Featured Answers

23
Active contributors today

Answer:

#=csc2theta#

Explanation:

We know that,

#(1)tan2x=(2tanx)/(1-tan^2x)#

#(2)sin2x=(2tanx)/(1+tan^2x)#

Using #(1)and(2)#

#cot2theta+tantheta=1/tan(2theta)+tantheta#

#=1/((2tantheta)/(1-tan^2theta))+tantheta#

#=(1-tan^2theta)/(2tantheta)+tantheta#

#=(1-tan^2theta+2tan^2theta)/(2tantheta)#

#=(1+tan^2theta)/(2tantheta)#

#=1/((2tantheta)/(1+tan^2theta))#

#=1/(sin2theta)#

#=csc2theta#

Answer:

As below.

Explanation:

#y = A sin (Bx - C) + D#

#color(brown)(Amplitude = |A|, " Period " = (2pi) / |B|, " Phase Shift " = -C / B, " Vertical Shift " = D#

#"Given Equation is " y = sin ((1/3)x + (pi/2)) -2#

#Amplitude = |A| = 3#

#"Period " = (2pi) / |B| = (2pi) / (1/3) = 6pi#

#"Phase Shift " = -C / B = -(pi/2) / (1/3) = - (3pi)/2, color(crimson)((3pi)/2 " to the LEFT"#

#"Vertical Shift " = D = -2, color(crimson)(" 2 down"##

graph{3 sin ((1/3)x + (pi/2)) - 2 [-10, 10, -5, 5]}

Answer:

#rarrx=2npi+-pi/3# OR #x=2npi+-pi/2#

Explanation:

#rarr3-2sin^2x=3cosx#

#rarr3-2(1-cos^2x)=3cosx#

#rarr3-2+2cos^2x=3cosx#

#rarr2cos^2x-3cosx+1=0#

#rarr2cos^2x-2cosx-cosx+1=0#

#rarr2cosx(cosx-1)-1(cosx-1)=0#

#rarr(2cosx-1)(cosx-1)=0#

Either, #2cosx-1=0#

#rarrcosx=1/2=cos(pi/3)#

#rarrx=2npi+-pi/3# where #nrarrZ#

OR, #cosx-1=0#

#rarrcosx=1=cos(pi/2)#

#rarrx=2npi+-pi/2# where #nrarrZ#

Answer:

As below.

Explanation:

#"Standard form of equation for a sine function is "#

#y = A sin (Bx - C) + D#

#"Given equation is " y = - 2 sin x + 1#

#A = -2, B = 1, C = 0, D = 1#

#Amplitude = |A| = 2#

#"Period " = P = (2pi) / |B| = 2pi#

#"Phase Shift " = -C / B = 0#

#"Vertical Shift " = D = +1#

graph{-2 sin x + 1 [-10, 10, -5, 5]}

Answer:

#(-sqrt(2) - sqrt(6))/4#

Explanation:

#sin((19pi)/12) = sin((15pi)/12 + (4pi)/12)#
# = sin((5pi)/4 + pi/3)#
# = sin((5pi)/4)cos(pi/3) + cos((5pi)/4)sin(pi/3)#
# = (-sqrt(2)/2)(1/2) + (-sqrt(2)/2)(sqrt(3)/2)#
# = (-sqrt(2)/4) + (-sqrt(6)/4)#
# = (-sqrt(2) - sqrt(6))/4#

Answer:

#arcsin 2 = (pi/2 + 2pi k ) pm i ln(2 - sqrt{3}) quad# integer #k#

Explanation:

Obviously no regular angle, no real number, has a sine of #2#. We're getting in the realm of complex numbers.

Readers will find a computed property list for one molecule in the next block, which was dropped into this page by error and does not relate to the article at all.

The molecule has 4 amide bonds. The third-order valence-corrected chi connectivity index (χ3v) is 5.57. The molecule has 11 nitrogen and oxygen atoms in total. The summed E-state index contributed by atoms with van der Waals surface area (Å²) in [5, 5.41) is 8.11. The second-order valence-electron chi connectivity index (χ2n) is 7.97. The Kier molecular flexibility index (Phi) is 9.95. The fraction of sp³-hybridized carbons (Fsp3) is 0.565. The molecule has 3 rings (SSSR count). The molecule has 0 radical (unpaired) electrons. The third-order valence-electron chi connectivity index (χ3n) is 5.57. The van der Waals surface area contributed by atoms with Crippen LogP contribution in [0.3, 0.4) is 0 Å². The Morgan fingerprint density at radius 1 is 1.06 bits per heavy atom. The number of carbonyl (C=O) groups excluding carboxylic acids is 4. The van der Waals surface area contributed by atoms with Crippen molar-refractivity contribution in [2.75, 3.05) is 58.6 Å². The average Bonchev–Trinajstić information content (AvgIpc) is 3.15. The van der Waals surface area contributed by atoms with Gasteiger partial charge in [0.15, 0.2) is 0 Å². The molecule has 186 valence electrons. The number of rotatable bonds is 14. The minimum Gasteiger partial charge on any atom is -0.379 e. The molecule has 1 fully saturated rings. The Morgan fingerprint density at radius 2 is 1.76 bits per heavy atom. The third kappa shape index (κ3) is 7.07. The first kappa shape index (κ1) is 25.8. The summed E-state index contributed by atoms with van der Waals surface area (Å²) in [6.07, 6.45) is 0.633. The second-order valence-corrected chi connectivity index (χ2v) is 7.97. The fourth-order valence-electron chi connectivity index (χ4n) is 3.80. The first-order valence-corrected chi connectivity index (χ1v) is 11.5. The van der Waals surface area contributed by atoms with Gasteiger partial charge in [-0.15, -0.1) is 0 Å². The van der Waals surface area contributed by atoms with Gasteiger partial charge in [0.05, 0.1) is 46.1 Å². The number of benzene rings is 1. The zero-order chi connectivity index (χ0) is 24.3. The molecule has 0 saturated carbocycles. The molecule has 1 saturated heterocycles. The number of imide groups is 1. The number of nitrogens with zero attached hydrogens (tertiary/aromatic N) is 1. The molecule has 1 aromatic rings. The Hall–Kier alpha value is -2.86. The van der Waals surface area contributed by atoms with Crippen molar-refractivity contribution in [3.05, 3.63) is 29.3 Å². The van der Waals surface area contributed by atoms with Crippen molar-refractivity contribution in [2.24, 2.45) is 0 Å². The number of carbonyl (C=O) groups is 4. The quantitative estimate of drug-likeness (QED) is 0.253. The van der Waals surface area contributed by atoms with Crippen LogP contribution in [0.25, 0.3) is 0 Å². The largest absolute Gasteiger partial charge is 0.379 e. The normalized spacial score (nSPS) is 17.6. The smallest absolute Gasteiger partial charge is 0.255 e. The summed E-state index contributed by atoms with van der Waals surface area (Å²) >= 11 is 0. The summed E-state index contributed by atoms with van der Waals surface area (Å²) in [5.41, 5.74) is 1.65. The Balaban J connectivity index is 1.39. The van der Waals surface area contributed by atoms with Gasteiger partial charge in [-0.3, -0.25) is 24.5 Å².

Euler's Formula is valid for complex numbers too:

# e^{iz} = cos z + i sin z #

We want to know about #e^{i(-z)} = e^{-iz}.# If #z# is real that would be the conjugate, but it's not for complex #z#. But even for complex #z# we want cosine to be even, #cos z = cos(-z),# and sine to be odd, #sin z = -sin(-z).# So

#e^{-iz} = e^{i(-z)} = cos(-z) + i sin(-z) = cos z - i sin z #

Subtracting,

# e^{iz} - e^{-iz} = 2 i sin z #

#sin z = 1/{2i}(e^{iz} - e^{-iz}) #

From here out we'll use that essentially as the definition of #sin z.#

It's actually easier to get a relatively nice closed form for the inverse sine of a real number greater than one than of a regular sine.

We want to solve

#sin z = a # for real #a>1.#

# 1/{2i}(e^{iz} - e^{-iz}) = a #

Let #y=e^{iz}.# Then #e^{-iz}=1/y.#

#y - 1/y = 2i a #

#y^2 - 2i a y - 1 = 0#

I call it the Shakespeare Quadratic Formula (#2b# or #-2b#): #x^2-2bx+c# has zeros #x=b pm sqrt{b^2-c}.#

#y = ia pm sqrt{(-ia)^2+1} = ia pm sqrt{1-a^2} #

Since #a>1# the radicand is negative. Let's make that explicit.

#y = ia pm sqrt{ (a^2-1) (-1) } = i (a pm sqrt{a^2-1} ) #

#e^{iz} = i (a pm sqrt{a^2-1} ) #

Since #i=e^{i pi/2}# and #e^{2pi k i} = 1 quad # integer #k,#

#e^{iz} = e^{i pi /2 } e^{2pi k i} e^{ln (a pm sqrt{a^2-1} ) } #

#iz = i pi/2 + 2pi k i + ln ( a pm sqrt{a^2-1} ) #

#z = (pi/2 + 2 pi k) - i ln ( a pm sqrt{a^2-1} ) #

That's the general solution to #sin z = a # for real #a>1.# There are a few things to note about it. Let's look at the two imaginary parts first.

# (a + sqrt{a^2 - 1} ) (a - sqrt{a^2 - 1 }) = a^2 - (a^2-1) =1 #

# a - sqrt{a^2 - 1 } = 1/{ a + sqrt{a^2 - 1} } #

#ln (a - sqrt{a^2 - 1 } ) = -ln ( a + sqrt{a^2 - 1} ) #

#z = (pi/2 + 2 pi k) pm i ln ( a - sqrt{a^2-1} ) #

The two imaginary parts are negations of each other! That means the #z#s come in complex conjugate pairs.

Considering #k=0#, when we add the two roots together we'll get #pi.# In other words those two roots, even though complex, are supplementary angles who share the same sine, just like real angles. Just like real angles, we can add or subtract #2pi# as many times as we like and get another number with the same sine.

OK, let's plug in #a=2# for the big finish.

#arcsin 2 = (pi/2 + 2pi k ) pm i ln(2 - sqrt{3}) quad# integer #k#

View more
Questions
Ask a question Filters
Loading...
  • Double-check the answer
    Nutter Butter answered · 3 hours ago
This filter has no results, see all questions.
×
Question type

Use these controls to find questions to answer

Unanswered
Need double-checking
Practice problems
Conceptual questions